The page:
The 25th July 2021 marks 400 years of botanical research and teaching by the University of Oxford.

As a celebration and count-down to this anniversary, the University of Oxford Botanic Garden and Harcourt Arboretum, together with the Oxford University Herbaria and the Department of Plant Sciences, will highlight 400 plants of scientific and cultural significance. One plant will be profiled weekly, and illustrated with images from Oxford University's living and preserved collections.


  • Plant 49: Fraxinus excelsior
  • Plant 48: Rosmarinus officinalis
  • Plant 47: Ptelea trifoliata
  • Plant 46: Acer saccharum
  • Plant 45: Brassica oleracea
  • Plant 44: Helianthus annuus
  • Plant 43: Ricinus communis
  • Plant 42: Simmondsia chinensis
  • Plant 41: Chara sp.
  • Plant 40: Zingiber officinale
  • Plant 39: Aristolochia clematitis
  • Plant 38: Allium cepa
  • Plant 37: Galium tricornutum
  • Plant 36: Artemisia annua
  • Plant 35: Rosa canina
  • Plant 34: Nepenthes rajah
  • Plant 33: Dianthus caryophyllus x Dianthus barbatus
  • Plant 32: Taraxacum sp.
  • Plant 31: Victoria cruziana
  • Plant 30: Lathyrus odoratus
  • Plant 29: Heliconia rostrata
  • Plant 28: Senecio squalidus
  • Plant 27: Paulownia tomentosa
  • Plant 26: Urtica dioica
  • Plant 25: Euphorbia characias
  • Plant 24: Heliamphora nutans
  • Plant 23: Laurus nobilis
  • Plant 22: Tulipa sylvestris
  • Plant 21: Pleurococcus sp.
  • Plant 20: Gleditsia triacanthos
  • Plant 19: Tillandsia usneoides
  • Plant 18: Marchantia polymorpha
  • Plant 17: Daphne mezereum
  • Plant 16: Citrus medica
  • Plant 15: Coffea arabica
  • Plant 14: Gossypium species
  • Plant 13: Stachyurus praecox
  • Plant 12: Encephalartos ferox
  • Plant 11: Aloe vera
  • Plant 10: Araucaria angustifolia
  • Plant 9: Isoetes echinospora
  • Plant 8: Hamamelis virginiana
  • Plant 7: Lithops species
  • Plant 6: Sequoiadendron giganteum
  • Plant 5: Commiphora saxicola
  • Plant 4: Buxus sempervirens
  • Plant 3: Picea abies
  • Plant 2: Cinnamomum verum
  • Plant 1: Taxus baccata



  • Follow us on Twitter @Plants400






    The data and images available on this site may only be used for scientific purposes. They may not be sold or used for commercial purposes. All images are copyright of the University of Oxford, unless otherwise indicated.

    The specimens at the Oxford herbaria and the living collections of the Oxford Botanic Garden and Oxford University Herbaria are being digitized using BRAHMS.



    Contacts

    Dr Alison Foster (alison.foster@obg.ox.ac.uk)

    Dr Stephen Harris (stephen.harris@plants.ox.ac.uk)

    plants400/OBGHA.JPG BANNER03.JPG

    Plant 50


    Equisetum sp. (Equisetaceae)

    .

    Horsetail


     EQUISETUM0068.JPG EQUISETUM0062.JPG JB1_0012a.JPG


    Equisetum is an ancient genus of plants whose close relatives are fossilized in sediments up to 350 million years old. Today, this once diverse group of plants is restricted to fewer than twenty species. Special characteristics of horsetail shoots made their ancestors evolutionarily and ecologically successful. Today, these resilient shoot systems often give gardeners severe headaches as they try to eradicate horsetails from their gardens.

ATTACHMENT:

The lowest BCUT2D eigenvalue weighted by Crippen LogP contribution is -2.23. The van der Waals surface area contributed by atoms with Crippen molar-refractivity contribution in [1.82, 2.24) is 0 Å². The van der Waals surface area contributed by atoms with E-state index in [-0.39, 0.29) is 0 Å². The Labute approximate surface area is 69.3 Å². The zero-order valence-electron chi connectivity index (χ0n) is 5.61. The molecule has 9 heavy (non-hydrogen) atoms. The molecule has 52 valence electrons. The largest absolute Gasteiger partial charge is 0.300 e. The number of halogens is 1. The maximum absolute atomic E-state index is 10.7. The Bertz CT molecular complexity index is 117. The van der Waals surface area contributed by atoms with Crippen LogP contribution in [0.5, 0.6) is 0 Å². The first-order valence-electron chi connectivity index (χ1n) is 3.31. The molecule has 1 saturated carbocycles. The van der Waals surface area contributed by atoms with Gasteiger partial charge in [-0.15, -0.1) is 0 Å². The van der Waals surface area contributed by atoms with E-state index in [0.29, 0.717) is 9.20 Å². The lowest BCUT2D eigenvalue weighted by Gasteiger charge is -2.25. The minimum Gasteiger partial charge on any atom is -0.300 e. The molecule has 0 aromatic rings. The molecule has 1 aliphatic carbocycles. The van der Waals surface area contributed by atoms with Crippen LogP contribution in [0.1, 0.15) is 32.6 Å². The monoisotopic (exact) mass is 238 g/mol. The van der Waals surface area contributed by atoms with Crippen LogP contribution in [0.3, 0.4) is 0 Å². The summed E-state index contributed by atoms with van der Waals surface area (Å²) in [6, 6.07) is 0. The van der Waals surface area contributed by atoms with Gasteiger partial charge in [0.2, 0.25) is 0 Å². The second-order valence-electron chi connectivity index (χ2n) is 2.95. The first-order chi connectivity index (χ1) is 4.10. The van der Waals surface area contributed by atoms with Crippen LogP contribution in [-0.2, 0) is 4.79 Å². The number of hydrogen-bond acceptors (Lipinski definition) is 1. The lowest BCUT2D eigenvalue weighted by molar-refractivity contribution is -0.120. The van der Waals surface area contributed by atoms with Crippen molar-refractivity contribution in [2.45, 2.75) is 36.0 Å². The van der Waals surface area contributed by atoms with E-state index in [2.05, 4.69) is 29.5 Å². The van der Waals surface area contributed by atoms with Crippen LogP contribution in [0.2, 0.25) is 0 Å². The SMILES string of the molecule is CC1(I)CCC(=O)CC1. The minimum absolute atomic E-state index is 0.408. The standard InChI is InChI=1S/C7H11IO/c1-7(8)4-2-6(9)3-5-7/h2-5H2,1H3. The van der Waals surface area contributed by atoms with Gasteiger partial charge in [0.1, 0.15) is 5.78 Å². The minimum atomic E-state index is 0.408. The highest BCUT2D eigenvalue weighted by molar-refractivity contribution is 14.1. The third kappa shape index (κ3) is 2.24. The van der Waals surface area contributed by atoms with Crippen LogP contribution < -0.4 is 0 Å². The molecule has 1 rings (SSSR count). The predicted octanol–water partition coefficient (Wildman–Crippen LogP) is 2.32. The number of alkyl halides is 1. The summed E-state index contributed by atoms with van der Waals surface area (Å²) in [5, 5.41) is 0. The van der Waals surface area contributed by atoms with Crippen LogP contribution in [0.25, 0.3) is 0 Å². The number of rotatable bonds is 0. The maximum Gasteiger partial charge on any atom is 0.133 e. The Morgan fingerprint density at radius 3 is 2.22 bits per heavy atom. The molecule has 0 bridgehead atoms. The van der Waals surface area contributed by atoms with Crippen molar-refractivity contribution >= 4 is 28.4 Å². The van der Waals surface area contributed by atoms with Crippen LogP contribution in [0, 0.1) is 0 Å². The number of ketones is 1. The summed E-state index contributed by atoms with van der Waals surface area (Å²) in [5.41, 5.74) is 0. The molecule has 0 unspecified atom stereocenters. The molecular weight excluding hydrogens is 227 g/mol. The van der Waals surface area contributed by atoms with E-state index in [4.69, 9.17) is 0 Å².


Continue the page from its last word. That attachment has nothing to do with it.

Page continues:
Horsetails produce massive systems of underground, branching shoots called rhizomes - the parts of the plant that you see above ground are only the tips of those branches - and it is virtually impossible to remove every piece of rhizome from infected soil.

    While horsetail aerial shoots are generally less than one metre tall today - exceptionally they may be as much as three metres in height - they are dwarfs compared to some of their ancient relatives. During the Carboniferous Period, between 299 and 359 million years ago, close relatives of modern day horsetails formed a considerable proportion of the 'trees' in the world's first forests.

    The giant horsetails, called the Calamitales, formed trees between 10 and 30 metres in height and represent one of the first evolutionary 'experiments' in being tall (or, to put it another way, 'being a tree'). A radical innovation in stem strengthening meant horsetails could to grow upwards without their stems buckling.

    The ability of a plant or an animal to support its own weight is determined by the mechanical strength of its component tissues. Herbs are made of soft tissues and cannot support much weight - try to balance a pound coin on a dandelion head; the head will collapse. Wood on the other hand is mechanically stronger and can support the considerable weight of a large tree.

    In giant horsetails another way evolved; impregnation of the stems with silica (silicon dioxide, SiO2) made them mechanically strong. Silica, chemically identical to the tough quartz mineral that makes granite rock so hard, reinforced the stems and allowed them to grow taller than plants with silica-less stems.

    Structural reinforcement of stems with minerals also allowed another group of plants, bamboos, to grow upwards without collapsing under their own weight. The hard, flinty canes of bamboo canes are enriched in silica.

    The bamboos of today are a reminder of the giant horsetails of the past and demonstrate how plants have co-opted the mechanical qualities of a tough rocky mineral during their evolution to hold them upright.

    Kenrick P, Davis PG 2004. Plant fossils. Natural History Museum.

    Liam Dolan